Cryosurgery is a novel technique for treatment of cancer which has been approved by the United States~ Food & Drug Administration (FDA) in 1998 and China~s SFDA in 1999. Fuda Cancer Hospital-Guangzhou has used the technique since 2000. To date, Fuda has the greatest amount of experience in this minimally invasive operation; often Fuda trains doctors from around the world on the cryosurgery technique. Recently, Fuda's number of cryosurgery cases has nearly topped 5,000 cases with a variety of malignant tumors (more than 34 different kinds of cancers). In this field, Fuda Cancer Hospital leads the world in experience and research.

Cryosurgery is an important ablation technique for tumors. It destroys tumors by cycles of freezing and thawing. Cryosurgery's destructive effects on tumors are due to two major mechanisms, one immediate, the other delayed. The immediate mechanism is the damaging effect of freezing and thawing the cells. The delayed mechanism is the progressive failure of microcirculation; ultimately, vascular stasis becomes operative as an important cause of tumor tissue destruction.

Once the temperature falls below -40oC, ice crystals may form within the cells. Once it occurs, cell death is almost certain.
During cryosurgery, progressive failure of microcirculation occurs due to a cascade of events: endothelial layer destruction causing vessel walls to become porous, interstitial edema, platelet aggregation, microthrombii, and ultimately vascular congestion and obliteration.
It was theorized that during cryosurgery, the immune system of the host became sensitized to the tumor being destroyed by the cryosurgery. Any primary tumor tissue undamaged by the cryosurgery and the metastases were destroyed by the immune system after cryosurgery. This response was termed the "cryo-immunological response".

Procedure of cryosurgery
Cryosurgery is performed through intraoperative, endoscopic or percutaneous routes depending upon the location and size of tumor.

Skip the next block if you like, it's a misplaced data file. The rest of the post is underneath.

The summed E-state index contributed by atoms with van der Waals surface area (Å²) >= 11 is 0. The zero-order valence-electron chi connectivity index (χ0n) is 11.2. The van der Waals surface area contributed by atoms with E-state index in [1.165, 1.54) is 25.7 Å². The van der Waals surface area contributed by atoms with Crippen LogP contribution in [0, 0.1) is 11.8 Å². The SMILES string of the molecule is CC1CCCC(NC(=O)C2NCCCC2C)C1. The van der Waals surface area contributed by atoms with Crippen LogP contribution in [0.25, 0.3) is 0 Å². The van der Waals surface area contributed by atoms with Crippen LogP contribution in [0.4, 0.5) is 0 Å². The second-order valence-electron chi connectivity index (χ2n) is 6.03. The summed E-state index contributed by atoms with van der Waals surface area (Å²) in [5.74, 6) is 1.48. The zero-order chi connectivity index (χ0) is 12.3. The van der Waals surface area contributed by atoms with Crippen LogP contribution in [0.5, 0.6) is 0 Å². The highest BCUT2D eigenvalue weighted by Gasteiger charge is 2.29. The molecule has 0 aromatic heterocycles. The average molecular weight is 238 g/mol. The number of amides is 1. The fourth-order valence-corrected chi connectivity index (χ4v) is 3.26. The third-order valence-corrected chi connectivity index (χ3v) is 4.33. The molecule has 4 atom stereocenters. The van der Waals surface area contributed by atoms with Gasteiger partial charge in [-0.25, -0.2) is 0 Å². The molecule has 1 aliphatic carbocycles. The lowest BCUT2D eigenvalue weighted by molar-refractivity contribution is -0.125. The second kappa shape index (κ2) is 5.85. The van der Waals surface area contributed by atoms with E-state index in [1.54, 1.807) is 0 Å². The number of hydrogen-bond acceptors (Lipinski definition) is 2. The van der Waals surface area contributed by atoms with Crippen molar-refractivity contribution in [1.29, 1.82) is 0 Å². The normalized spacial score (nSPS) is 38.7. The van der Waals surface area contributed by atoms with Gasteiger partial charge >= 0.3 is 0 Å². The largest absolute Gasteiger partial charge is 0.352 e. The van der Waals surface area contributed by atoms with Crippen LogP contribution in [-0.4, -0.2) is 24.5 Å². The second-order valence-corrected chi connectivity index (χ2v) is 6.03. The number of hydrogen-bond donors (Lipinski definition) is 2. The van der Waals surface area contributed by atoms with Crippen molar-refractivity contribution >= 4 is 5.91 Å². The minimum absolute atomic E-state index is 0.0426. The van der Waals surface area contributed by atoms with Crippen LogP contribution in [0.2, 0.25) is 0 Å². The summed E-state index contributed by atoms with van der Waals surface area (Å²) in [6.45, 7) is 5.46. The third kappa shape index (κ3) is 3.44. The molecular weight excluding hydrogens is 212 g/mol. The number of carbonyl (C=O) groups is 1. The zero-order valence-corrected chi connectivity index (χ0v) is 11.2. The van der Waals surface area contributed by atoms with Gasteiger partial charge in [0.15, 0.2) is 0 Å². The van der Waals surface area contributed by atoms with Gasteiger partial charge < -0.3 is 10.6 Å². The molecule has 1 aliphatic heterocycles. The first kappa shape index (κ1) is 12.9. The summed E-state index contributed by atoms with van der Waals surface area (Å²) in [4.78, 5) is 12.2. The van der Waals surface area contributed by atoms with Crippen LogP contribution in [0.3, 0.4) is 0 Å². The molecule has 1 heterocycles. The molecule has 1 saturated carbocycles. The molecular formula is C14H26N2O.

Cryoablation is performed by using argon-helium system. Two to three cycles of the freezing/thawing are performed. The freezing continues until the "ice-ball" formed at the tip if the cryoprobe is large enough to cover tumor. A 5-10 mm margin of normal tissue is included in the freezing process. For larger tumors, multiple cryoprobes were used. In some cases, it may become necessary to perform at least 2-3 sessions of the cryoablation procedure. This is possible because the procedur0e is minimally invasive, and often does not require cutting. The probes are simply inserted through the skin and guided by real-time ultrasound.


Cryosurgery is a localized medical procedure. It can be used as the sole means of cancer treatment or it can be combined with other conventional treatment techniques such as surgical operation, chemotherapy, radiotherapy.
Combining cryosurgery with excision can be advantageous since freezing the tumor before excision minimizes the risk of spreading the cancerous cells during excision
In addition to sparing healthy tissue, cryosurgery is advantageous because it is not dose-limited can be repeated as necessary in order to destroy all cancerous tissue
In situations where the tumor is not removed after freezing, especially percutaneous cryosurgery, operative blood loss is small and post-surgical discomfort is minimized
Cryoprobes are relatively small (generally in the range of 24 mm in diameter) and therefore they may be used in minimally in-vasive surgical procedures
There are no major side effects which are commonly found in chemotherapy or radiotherapy
Cryosurgery is adaptable for treatment of tumor close to large vessel which cannot be removed by operation
Cryosurgery can treat small as well as large tumors, and solitary as well as multiple tumors
Cryosurgery per se aims at a local effect, namely, destruction in situ of neoplasms resistant to conventional treatments, but it also elicits an immunologic reaction (cryoimmunologic reaction) against cancer for eradication of residual or metastatic tumors
There is evidence that the recurrence rate of cancer after cryosurgery is lower than that of operation


Nearly all parenchymal cancers are prime candidates for cryoablation.
These malignancies include:
*  Liver cancer
*  Lung cancer(non-small cell lung cancer)
*  Kidney cancer
*  Ovarian cancer
*  Pharyngeal cancer
*  Testicular cancer
*  Uterine tumors
*  Vaginal cancer
*  Pancreatic cancer
*  Breast cancer
*  Sarcoma and other benign or malignant lesions of bone
*  Prostate cancer
*  Skin cancer and melanoma
*  Head and neck cancer
*  Tumor of soft tissues